The ratings for TBI are 0, 10, 40, 70, and 100, based on the severity of your brain injury. Based on medical evidence submitted, and military records, the Veteran Benefits Administration (VBA) will assign a rating that coincides with the severity of your injury. The higher the rating, the higher your monthly benefit will be. 

If you feel that you’ve not received a proper rating, you can submit an appeal to have the case reviewed by the Board of Veterans Appeals. The appeals process gathers and develops new evidence and re-reviews the case to issue a final decision on behalf of the VA secretary for disability compensation claims (and other veterans' benefits).

Keep in mind that the appeals process is complex and takes a considerable amount of time. In 2017, the BVA issued 52,661 decisions. For those appeals that were resolved by the BVA, veterans waited on average seven years from the date that they initiated their appeal until resolution.

Fourth: Choose an Attorney Experienced with VA Disability Appeals

If you’re a Veteran who’s been denied your initial disability claim, or you’ve received a rating lower than you believe is fair for the injuries and illnesses incurred by your service, you are now faced with the option to appeal or challenge the VA’s ruling. 

An appeal is when you return to the VA with additional evidence supporting your claim. A challenge to a rating means that you disagree with the level of disability assigned to you by the VA, and you present supporting evidence to raise your rating to a higher level.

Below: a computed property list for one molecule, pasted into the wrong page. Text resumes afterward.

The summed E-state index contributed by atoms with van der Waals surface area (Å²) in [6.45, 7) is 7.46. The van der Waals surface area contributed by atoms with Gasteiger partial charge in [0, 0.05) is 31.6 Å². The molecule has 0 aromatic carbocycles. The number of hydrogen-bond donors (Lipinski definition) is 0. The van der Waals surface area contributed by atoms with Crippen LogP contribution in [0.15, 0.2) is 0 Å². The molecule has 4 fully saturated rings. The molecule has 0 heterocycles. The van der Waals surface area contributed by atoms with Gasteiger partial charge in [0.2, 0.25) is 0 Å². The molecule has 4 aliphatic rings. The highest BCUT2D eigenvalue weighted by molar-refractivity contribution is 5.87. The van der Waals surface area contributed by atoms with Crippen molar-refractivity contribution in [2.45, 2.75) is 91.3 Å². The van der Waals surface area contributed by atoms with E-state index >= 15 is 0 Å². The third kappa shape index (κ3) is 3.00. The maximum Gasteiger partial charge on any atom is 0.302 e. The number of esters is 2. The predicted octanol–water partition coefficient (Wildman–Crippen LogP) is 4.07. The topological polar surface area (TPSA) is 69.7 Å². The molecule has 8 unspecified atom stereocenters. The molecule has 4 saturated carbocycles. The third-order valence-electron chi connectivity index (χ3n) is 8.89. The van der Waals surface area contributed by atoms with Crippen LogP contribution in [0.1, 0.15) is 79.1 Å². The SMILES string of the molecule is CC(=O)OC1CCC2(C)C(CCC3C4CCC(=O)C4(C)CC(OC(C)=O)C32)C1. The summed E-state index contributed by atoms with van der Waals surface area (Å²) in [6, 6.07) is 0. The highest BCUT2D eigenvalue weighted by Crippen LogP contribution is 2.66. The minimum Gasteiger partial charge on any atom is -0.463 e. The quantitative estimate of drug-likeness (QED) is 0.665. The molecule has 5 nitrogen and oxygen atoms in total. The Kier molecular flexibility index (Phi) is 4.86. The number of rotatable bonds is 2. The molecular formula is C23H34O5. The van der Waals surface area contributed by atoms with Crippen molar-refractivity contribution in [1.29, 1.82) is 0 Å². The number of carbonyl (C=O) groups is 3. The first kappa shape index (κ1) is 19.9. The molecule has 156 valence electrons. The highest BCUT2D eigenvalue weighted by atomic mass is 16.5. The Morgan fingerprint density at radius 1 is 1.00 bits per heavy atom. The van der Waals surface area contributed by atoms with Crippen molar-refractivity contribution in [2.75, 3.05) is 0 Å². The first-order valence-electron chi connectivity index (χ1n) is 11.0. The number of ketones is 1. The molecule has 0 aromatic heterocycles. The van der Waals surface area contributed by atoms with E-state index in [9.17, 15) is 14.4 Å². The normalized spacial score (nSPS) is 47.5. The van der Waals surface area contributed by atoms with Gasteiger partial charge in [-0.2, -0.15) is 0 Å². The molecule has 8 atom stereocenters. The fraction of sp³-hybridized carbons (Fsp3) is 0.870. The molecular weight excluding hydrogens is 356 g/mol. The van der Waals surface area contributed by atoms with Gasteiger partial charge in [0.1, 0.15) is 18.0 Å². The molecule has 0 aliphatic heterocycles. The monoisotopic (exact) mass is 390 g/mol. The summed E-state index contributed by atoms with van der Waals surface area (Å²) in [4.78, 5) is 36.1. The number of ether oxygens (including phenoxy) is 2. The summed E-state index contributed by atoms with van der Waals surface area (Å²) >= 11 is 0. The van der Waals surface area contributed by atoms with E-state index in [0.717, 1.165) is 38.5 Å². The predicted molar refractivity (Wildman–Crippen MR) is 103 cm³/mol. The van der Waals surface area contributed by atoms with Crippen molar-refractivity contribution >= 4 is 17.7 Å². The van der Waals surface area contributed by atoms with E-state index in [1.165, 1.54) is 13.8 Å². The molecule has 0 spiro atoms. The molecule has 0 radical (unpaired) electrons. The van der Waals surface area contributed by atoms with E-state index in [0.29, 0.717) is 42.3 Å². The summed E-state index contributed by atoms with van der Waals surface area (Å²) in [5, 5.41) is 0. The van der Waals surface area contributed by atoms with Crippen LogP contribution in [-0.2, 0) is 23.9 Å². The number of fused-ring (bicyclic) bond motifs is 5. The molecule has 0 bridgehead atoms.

VA-accredited lawyers only handle appeals in VA disability. By law, attorneys cannot charge fees to assist Veterans in filing their initial claims for disability benefits. If you’ve suffered injuries or illnesses related to your service, and have been denied your initial claim, now--at the time of your appeal--is when to seek the assistance of a VA disability lawyer. 

Experienced VA disability lawyers will have a broad range of case histories similar to yours, where a newer, less experienced firm will not. It’s important to ask tough questions of your potential legal partner to make sure that they are the right match for you. For example, if your claims involve both physical and mental ailments, or if you have multiple supplemental claims, it’s important to partner with a firm experienced with similar situations. Let their experience work for you to help you win your appeal. 

More Facts about Denial of Benefits: 

  • You may file for disability at any time after your service.
  • Of all original claims filed each year for VA disability, 31% are denied. 
  • You may have all, none, or some of your claims denied.
  • Of those initially denied, 60% are denied in error. 
  • If your original claim is denied, you typically have one year to file a Notice of Disagreement (NOD).
  • The average decision time for an initial VA disability claim is 94.3 days. However this is only an average, and every case is different based on the complexity involved.
  • Having an attorney advocate on your side likely doubles your chances of approval. 

If your VA Disability claim was denied, or you’re thinking about filing and don’t know where to start, Affleck & Gordon can help. We’ve been helping people in Georgia just like you for decades. Sign up for a free case evaluation here, or call us at (404) 990-3945.